FULTON COUNTY, Ga. - A battle over one man’s plan to build a home on cemetery land in Sandy Springs has gone to before the Georgia Court of Appeals.
In 1900, Judge John Heard deeded a 1-acre plot of land off Heards Ferry Road as burial plots for his family and descendants.
“I can’t even tell you how important it is,” Heard’s great-granddaughter, Nancy Smith, told Channel 2’s Mike Petchenik. “I’m about to cry just thinking of it.”
In 2006, attorney Wright Mitchell said Fulton County mistakenly foreclosed upon the property for unpaid taxes, even though cemeteries are tax exempt in Georgia.
“The sale of a tax exempt property in Georgia is void,” Mitchell argued Wednesday to the two-judge panel. “In this situation, Fulton County should have never taxed the property. The property never should have been sold.”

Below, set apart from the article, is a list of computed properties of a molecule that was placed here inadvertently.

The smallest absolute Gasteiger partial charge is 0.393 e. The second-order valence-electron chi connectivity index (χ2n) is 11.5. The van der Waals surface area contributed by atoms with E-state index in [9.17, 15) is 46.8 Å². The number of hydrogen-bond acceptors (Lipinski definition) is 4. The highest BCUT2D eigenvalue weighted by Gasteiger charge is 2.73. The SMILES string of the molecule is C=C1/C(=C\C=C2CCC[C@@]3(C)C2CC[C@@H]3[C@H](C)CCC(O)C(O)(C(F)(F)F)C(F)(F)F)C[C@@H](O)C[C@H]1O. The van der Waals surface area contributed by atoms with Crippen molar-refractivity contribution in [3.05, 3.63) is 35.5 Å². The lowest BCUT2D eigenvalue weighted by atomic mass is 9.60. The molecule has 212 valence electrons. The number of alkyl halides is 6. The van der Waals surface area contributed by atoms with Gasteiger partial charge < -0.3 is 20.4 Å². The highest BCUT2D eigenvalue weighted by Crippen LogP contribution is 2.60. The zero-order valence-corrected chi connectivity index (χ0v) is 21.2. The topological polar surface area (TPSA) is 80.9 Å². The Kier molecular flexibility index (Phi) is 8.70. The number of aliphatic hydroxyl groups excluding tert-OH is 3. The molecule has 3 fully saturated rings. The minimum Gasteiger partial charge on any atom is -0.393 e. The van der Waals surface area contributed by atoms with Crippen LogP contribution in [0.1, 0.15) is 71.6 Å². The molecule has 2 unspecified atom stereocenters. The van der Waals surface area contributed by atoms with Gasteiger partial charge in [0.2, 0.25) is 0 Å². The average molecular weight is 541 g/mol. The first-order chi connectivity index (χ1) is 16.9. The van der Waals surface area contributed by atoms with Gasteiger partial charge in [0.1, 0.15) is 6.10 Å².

After a series of transactions, the property ended up in the possession of Chris Mills, the man now suing Sandy Springs for the right to build on the property.
His attorney argued that he should be able to build on the portion of the property that doesn’t currently contain graves.
“The remaining eight tenths of the acre is not encumbered by any sort of burial,” said Chris Porterfield. “There is no issue under the city of Sandy Springs zoning, Georgia law that would prohibit development of the property.”
Mitchell argued the finding for Mills would set a dangerous precedent.
“As long as there are descendants of the grantor who wants to use the property, and the property is maintained as a cemetery, which it has been, that the entire cemetery is set aside for burial purposes, that it’s sacrosanct, and cannot be violated or appropriated for another use,” he said.